Property, gold etc are very complicated asset classes. Gold generally looks like it now doesn’t have the same momentum as it had earlier. Property is a very different asset class to compete or to convince people on. Equity, as a standalone asset class is looking a lot better in that sense.


Q: There is a school of thought though that believes that the decision is not that easy for the Reserve Bank. Inflation numbers are volatile to say the least. They have got the Budget coming up but they don’t know what comes through. In the second half, the election as well could be quite an expansive policy and hence it is probably 25 and not an easy 25. How do you think the market would react to that, either if it is just a 25 bps cut or if it is a very hawkish commentary that comes in? Could it lead to a big correction you think?

A: As I mentioned, I think the markets are anticipating a higher cut. To that extent, if people’s expectations are running higher then clearly the response won’t be that great if it is just a 25 basis points cut. But, it’s just the timing element because clearly our sense is post the budget, there will be another review in March and at that point in time perhaps we will get another cut depending on what sort of fiscal deficit the government will present in the budget. So it is more of a trend.

Over the course of the year, we are looking at somewhere between 50 to 100 basis points as a cut, which I think is good. If everyone is anticipating a tough front, then there is room for disappointment.  I think it would be more measured over the course of the year.

Q: What is the risk as we go into the middle of this year, somewhere in June-July? The market looks at two more quarters of earnings and then says that earning are not quite moving at the pace at which stock prices have moved. The investment cycle is still sputtering, numbers have not picked up, any momentum is still not visible and then with where valuations are, it looks on hind sight it is more of a liquidity propelled story rather than a fundamentally backed one. Is there a risk of that this year?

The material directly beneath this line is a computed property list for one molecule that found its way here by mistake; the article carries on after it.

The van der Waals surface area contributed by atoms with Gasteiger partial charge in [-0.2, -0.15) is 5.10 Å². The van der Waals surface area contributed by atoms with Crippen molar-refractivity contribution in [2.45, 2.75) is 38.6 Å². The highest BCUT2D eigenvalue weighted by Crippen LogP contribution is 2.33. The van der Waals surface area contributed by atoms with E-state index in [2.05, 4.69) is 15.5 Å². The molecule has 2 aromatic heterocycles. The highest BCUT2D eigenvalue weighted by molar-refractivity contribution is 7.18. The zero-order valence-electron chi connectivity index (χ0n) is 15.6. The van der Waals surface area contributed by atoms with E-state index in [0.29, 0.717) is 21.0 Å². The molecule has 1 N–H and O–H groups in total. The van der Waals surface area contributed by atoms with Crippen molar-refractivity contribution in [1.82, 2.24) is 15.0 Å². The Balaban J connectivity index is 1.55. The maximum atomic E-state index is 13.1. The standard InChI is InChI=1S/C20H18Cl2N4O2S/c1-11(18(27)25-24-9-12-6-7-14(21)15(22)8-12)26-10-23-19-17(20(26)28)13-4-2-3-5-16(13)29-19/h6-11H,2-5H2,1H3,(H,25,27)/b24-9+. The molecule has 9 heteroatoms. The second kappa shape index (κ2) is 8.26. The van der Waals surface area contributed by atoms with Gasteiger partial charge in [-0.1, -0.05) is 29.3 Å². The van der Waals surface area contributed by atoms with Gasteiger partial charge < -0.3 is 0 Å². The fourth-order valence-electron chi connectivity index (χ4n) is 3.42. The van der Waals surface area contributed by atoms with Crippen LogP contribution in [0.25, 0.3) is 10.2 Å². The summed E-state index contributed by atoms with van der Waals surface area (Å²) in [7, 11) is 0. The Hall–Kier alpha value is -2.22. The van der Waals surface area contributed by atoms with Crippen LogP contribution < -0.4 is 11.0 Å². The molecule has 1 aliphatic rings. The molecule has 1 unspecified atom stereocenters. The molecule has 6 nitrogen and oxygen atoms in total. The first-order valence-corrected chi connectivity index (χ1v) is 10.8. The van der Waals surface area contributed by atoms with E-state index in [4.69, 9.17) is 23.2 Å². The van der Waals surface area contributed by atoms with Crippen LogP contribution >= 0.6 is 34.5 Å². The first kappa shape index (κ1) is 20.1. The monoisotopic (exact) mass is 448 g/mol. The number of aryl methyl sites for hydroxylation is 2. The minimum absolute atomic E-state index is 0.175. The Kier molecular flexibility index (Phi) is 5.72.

A: What’s giving us comfort is the fact that this is not an all out bull market, where every single sector is performing. Valuations are stretched across the market pretty much. That just gives you the feel that this is not something that will be a market that can go through a massive correction at some stage where everything starts derating all at once.

It really continues to be a very bottom up market. In our opinion, it is a good market in the sense of being able to pick stocks, it is more mature in its behaviour. It is not a runaway bull or a very extreme negative market. So everybody is a little more measured in their views. There are enough bottom up stock opportunities going through. There are a number of stocks that have underperformed where there are catalysts for them to do better.

In that sense, we see it as a fairly constructive period of time. Our concern, if at all, frankly is more external and that would be if in the middle of the year interest rates globally, particularly in the US, turns marginally as there is a trend of declining rates or very low rates.  I think that could help implication on global flows or currency movements or the way Japan potentially is going to run into a current account deficit and capital flows could get affected there.

I think those sort of global flow issues could have an impact on flows generally into emerging markets. That’s something that could have a bit of a rub off effect in the near term here. When we look at it on the ground, you need corporates. I have got to say, things are relatively steady. Not everyone is very happy but, there are pockets where you can still find enough value and good potential from a stock price perspective.

Q: Aside from getting the belief going in equities again, what would you say in defence of equities versus fixed income? Is there a case to be made saying that 15 percent earnings growth over the next couple of years from equities is a far better return than you can get from fixed income over the next couple of years?

A: I am going to give a biased view because we like equities a lot. My sense is that over a two-three year period, equity should be outperforming fixed income. Initially, fixed income also does well at least at the long end as rates go off. We have already seen some of that in the last few months.

But, our sense is that equities will respond more positively and eventually as earnings growth picks up again, I think equities will start covering up for some of the underperformance of the last four-five years in particular. By default, we think equities should do better than debt in the next two-three years.